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Trade Management - The Key To Trading Success

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By Mark Phillips

Disciplined entry techniques are critical to trading success as we have seen recently in the LEAPS Portfolio. Good entries allow us the flexibility to exit on an adverse move without incurring huge losses. Sloppy entries in a choppy market virtually guarantee a losing trade, as the market seeks to humiliate the maximum number of traders. We've spent the past 2 weeks covering the fine points of how to line up those high-odds entries and then pull the trigger. But entering the play is only half the battle in our pursuit of profits.

Most traders have heard the advice, "Have your exit plan in place before you enter", but defining that exit plan requires the application of Technical Analysis combined with a plan for money management. While we don't have space to address money management here today, some of the questions that need to be addressed are:

What is my long-term trading goal?
What is my short-term trading goal?
What annual return do I want to achieve?
How much risk am I willing to assume to achieve that return?
How actively do I want to manage my trades?
How will I measure my success to see when I need to adjust the plan?

And on each and every trade, we need to decide what we expect the stock to do and in what time frame. There are other issues involved in a complete money management plan, but I could write a series of articles on just the questions listed above. But that isn't the focus of our discussion here today. We want to talk about the details of setting up our exit strategy for a specific play and then watching how it is executed in the real world.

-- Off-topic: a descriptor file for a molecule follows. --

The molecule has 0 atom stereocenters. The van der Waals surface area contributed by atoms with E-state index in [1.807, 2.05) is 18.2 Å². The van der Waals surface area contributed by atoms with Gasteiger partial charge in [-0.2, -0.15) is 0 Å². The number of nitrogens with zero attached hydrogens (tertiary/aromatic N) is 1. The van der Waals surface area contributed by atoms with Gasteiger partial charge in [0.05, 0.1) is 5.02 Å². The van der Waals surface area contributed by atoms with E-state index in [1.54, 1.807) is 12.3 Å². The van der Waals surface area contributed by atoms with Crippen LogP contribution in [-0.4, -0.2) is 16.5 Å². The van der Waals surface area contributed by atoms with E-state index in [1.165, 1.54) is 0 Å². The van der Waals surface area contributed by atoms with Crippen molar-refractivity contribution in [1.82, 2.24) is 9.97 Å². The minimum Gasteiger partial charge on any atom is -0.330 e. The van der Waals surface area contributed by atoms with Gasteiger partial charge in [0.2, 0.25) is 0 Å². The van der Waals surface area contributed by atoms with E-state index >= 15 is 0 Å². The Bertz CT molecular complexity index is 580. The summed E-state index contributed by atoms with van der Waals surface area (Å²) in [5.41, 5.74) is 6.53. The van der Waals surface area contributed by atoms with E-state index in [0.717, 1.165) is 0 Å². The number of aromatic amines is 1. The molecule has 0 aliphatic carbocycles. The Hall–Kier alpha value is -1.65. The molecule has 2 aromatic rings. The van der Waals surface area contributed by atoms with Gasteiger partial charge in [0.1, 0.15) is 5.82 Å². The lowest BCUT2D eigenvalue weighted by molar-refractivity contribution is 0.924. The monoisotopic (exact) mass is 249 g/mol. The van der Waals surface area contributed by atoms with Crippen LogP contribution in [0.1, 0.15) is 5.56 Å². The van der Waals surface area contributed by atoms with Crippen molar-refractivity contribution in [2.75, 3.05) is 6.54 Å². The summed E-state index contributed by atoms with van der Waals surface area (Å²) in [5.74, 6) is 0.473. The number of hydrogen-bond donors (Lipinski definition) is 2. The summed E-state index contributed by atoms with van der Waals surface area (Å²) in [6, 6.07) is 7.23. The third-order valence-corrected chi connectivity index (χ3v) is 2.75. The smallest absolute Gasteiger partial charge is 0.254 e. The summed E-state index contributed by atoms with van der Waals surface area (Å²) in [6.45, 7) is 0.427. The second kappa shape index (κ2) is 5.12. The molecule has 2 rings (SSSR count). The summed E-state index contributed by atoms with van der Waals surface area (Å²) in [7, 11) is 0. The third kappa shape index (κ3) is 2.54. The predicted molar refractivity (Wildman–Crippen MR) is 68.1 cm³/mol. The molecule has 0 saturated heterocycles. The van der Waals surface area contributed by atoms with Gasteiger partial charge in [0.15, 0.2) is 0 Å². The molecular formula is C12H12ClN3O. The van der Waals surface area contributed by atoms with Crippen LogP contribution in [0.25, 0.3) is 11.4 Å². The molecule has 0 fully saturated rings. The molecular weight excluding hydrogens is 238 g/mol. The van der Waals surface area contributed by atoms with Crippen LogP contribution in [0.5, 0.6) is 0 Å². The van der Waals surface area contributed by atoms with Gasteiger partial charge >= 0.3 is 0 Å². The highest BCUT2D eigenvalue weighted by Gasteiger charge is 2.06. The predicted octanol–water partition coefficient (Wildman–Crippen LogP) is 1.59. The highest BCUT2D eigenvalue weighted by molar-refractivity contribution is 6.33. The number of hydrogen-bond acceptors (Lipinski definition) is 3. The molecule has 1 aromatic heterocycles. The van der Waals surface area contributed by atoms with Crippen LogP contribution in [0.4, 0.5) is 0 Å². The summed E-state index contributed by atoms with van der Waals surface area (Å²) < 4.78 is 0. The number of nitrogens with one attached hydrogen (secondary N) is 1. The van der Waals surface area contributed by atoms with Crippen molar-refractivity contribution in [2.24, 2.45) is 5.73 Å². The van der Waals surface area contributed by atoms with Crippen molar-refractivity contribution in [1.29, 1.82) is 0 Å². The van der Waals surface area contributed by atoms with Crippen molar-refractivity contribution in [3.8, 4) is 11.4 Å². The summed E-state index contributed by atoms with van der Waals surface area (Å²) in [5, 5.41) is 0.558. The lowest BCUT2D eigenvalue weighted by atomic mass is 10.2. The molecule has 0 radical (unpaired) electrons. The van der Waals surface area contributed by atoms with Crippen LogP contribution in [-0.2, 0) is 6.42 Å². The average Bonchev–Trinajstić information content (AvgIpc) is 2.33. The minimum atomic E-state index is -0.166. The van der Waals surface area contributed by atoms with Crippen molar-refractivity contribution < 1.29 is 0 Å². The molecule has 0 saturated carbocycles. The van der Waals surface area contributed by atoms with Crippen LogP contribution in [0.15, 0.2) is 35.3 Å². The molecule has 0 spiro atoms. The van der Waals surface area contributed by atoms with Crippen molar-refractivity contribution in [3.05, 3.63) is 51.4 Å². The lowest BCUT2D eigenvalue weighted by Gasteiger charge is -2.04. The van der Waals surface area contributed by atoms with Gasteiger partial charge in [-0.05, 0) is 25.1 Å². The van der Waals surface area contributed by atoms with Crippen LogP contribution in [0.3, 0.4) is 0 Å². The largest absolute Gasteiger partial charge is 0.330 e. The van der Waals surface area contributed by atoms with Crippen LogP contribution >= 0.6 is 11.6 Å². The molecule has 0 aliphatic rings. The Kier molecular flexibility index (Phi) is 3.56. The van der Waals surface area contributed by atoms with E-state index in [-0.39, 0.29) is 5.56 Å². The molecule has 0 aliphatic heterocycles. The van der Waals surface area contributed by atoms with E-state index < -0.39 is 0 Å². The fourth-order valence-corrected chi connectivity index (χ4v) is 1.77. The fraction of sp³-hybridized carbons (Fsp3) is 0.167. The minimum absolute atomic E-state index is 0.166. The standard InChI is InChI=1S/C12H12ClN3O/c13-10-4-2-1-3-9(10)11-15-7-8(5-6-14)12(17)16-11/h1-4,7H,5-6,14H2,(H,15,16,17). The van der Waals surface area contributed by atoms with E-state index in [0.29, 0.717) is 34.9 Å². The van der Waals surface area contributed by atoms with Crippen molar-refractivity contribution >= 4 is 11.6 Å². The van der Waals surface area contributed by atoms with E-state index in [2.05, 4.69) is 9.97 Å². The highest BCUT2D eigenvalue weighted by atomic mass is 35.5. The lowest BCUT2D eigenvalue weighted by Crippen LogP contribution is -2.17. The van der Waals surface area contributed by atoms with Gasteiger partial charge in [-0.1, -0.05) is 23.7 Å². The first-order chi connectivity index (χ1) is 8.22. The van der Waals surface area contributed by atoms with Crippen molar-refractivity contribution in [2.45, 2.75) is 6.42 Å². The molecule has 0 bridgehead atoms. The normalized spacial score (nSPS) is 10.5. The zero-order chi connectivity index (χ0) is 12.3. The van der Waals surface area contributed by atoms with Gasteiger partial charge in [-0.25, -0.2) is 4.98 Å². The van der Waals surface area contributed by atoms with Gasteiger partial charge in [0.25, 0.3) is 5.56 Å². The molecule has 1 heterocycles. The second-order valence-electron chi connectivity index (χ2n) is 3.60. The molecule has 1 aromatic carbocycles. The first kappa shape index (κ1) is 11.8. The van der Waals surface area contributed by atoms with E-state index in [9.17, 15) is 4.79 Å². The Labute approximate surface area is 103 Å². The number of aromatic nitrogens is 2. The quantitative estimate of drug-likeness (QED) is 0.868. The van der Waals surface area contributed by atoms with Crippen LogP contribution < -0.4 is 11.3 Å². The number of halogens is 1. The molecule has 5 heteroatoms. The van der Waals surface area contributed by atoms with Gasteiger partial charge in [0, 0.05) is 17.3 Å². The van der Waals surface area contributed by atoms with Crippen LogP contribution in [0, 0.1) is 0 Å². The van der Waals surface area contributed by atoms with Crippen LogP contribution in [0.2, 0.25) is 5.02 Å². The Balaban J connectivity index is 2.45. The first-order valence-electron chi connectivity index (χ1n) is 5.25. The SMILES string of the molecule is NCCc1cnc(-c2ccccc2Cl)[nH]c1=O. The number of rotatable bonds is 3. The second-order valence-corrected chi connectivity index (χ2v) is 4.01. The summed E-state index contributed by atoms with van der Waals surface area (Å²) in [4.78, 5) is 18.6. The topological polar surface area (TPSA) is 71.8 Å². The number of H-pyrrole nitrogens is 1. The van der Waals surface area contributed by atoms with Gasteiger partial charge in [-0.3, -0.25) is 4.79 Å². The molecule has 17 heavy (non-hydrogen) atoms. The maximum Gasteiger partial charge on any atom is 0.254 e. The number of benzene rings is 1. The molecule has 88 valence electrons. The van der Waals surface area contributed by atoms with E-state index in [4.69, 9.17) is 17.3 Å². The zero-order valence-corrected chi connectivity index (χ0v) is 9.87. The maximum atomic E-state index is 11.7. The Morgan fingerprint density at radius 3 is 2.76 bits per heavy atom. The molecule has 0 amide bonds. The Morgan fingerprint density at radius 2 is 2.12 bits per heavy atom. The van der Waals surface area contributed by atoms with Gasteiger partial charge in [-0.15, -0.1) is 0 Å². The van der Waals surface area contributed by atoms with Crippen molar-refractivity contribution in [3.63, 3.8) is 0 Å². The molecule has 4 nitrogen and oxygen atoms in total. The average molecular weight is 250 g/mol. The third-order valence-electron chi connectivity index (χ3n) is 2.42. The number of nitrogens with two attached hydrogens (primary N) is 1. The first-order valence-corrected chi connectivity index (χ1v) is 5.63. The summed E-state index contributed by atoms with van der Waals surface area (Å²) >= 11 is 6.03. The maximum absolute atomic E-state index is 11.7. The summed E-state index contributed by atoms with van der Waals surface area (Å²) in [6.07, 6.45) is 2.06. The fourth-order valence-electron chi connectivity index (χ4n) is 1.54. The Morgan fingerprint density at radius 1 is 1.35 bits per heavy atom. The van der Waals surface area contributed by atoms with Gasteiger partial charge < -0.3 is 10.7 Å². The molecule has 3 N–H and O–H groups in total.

My preference in this column is to focus our discussions on stocks that are current (or recent) residents of the LEAPS Portfolio or possibly the Watch List, as I think it is more useful. Up until yesterday's close, I was having a hard time finding the right stock to focus on as the broad markets continued to meaner in their recent range. Although it is an unpleasant development in the LEAPS Portfolio, I was thankful to see Sun Microsystems (NASDAQ:SUNW) violate its $15.50 stop this morning. This play embodies most of the issues I want to cover on the topic of exit points, so let's get to the charts.

Remember when we took our LEAPS entry on SUNW as it bounced from $14.10 on July 24th? It was a near-perfect setup, as the stock was bouncing from major support and both the daily and weekly Stochastics were showing us bullish ascent patterns. We were able to set a fairly tight stop at $12.50, setting up a limited risk and attractive reward play. A quick look at the weekly chart makes it clear that the stock would have a hard time clearing and holding above $20 due to the resistance the stock encountered there during late April and early May. While SUNW did manage to trade as high as $23.50 in May, there was no follow through.